Ahmad Shahid, the UN Special Rapporteur on Human Rights at the time, said: “Ms. Jabbari’s case raises serious due process concerns, particularly with regard to her interrogation and the reluctance of the court to take into account all relevant circumstantial evidence into its judgment.” He stressed that “Ms. Jabbari may have been doubly victimized; first by her attacker, and then by the judicial system, which is supposed to protect victims of intended and actual sexual and physical assault.” (April 14, 2014)
Acquittal of the murderer of Zahra Kazemi
The murder of Zahra Kazemi is another example in which Eje’i played a role in acquitting the murderer.
In 2003, in this case, the main defendant was Saeed Mortazavi, the then prosecutor of Tehran with ties to Eje’i. Eje’i and Ebrahim Raisi, in collaboration, acquitted Mortazavi of the charge of murdering Zahra Kazemi.
On July 11, 2003, it was announced that an Iranian-Canadian journalist, Zahra Kazemi, had died at Baqiyatallah Azam Military Hospital. Zahra Kazemi was arrested on June 23, 2003, while photographing a gathering of prisoners’ families in Evin Prison. Initial reports and testimonies indicated that the journalist’s death was due to severe beatings during her detention and because of blows to the head.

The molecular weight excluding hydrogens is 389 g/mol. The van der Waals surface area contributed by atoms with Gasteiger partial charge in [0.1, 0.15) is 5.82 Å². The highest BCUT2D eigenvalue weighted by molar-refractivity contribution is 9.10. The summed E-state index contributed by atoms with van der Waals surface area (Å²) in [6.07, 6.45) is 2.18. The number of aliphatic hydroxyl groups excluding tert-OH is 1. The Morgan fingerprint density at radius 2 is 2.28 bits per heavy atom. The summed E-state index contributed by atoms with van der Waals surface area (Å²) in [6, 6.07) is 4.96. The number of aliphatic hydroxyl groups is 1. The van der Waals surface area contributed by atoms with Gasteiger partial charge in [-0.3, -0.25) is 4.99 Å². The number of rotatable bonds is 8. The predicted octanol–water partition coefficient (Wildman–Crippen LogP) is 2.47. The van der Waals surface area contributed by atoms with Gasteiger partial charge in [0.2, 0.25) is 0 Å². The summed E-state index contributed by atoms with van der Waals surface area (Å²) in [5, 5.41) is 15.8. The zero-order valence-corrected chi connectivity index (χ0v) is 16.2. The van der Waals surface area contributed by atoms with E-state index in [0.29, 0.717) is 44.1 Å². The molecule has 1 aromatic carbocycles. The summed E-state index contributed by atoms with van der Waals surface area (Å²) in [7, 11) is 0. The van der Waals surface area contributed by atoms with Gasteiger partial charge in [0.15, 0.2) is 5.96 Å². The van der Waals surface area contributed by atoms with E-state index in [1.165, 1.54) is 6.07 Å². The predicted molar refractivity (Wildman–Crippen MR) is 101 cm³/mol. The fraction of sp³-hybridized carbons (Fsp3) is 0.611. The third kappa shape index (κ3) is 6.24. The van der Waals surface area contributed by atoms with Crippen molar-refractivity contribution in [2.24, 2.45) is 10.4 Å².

Iranian regime officials, however, concealed the truth and diverted judicial investigations into the mystery of Zahra Kazemi’s death to quell the controversy over the death of a dual-national journalist in prison in Iran.
On July 10, 2018, the Reporters Without Borders wrote in a statement, “Zahra Kazemi is a symbol of all the human rights violations perpetrated in Iran since the clerics seized power in 1979. She was a woman and a journalist who wanted to tell the world about the terrible conditions in Tehran’s Evin prison, a symbol of the regime’s relentless repression.”
Defending the oppression of women
Eje’i has also been an advocate of the suppression of women under the guise of improper veiling.
For example, Eje’i explicitly stated at a news conference, “Those persons who seek to promote the culture of vulgarity, and in violation of our Islamic country’s laws commit indecency, immorality, and remove their veil, and encourage these actions, we warn them that because our country is Islamic and has Muslim people, so the law does not allow them to do such things.”
“We will first advise on the issue I raised, and if necessary, we will intervene in these criminal acts, and the police and the judiciary will deal with this,” he continued. “Institutions and ministries must also fulfill their duties and responsibilities in this regard.” (The state-run Balatarinha.ir – June 9, 2014)
By appointing Gholam Hossein Mohseni Eje’i as the head of the Judiciary, Khamenei took another step towards solidifying his oppressive regime. Side by side with Ebrahim Raisi, as the head of the Executive Branch, and Mohammad Baqer Qalibaf, as head of the Legislative Branch, he completes the puzzle of a murderous regime which is what Khamenei needs to clampdown on the popular uprisings, especially in the current circumstances.
While exposing the repressive role of these perpetrators of human rights violations and subjugation of women, the Women’s Committee of the National Council of Resistance of Iran calls for their prosecution.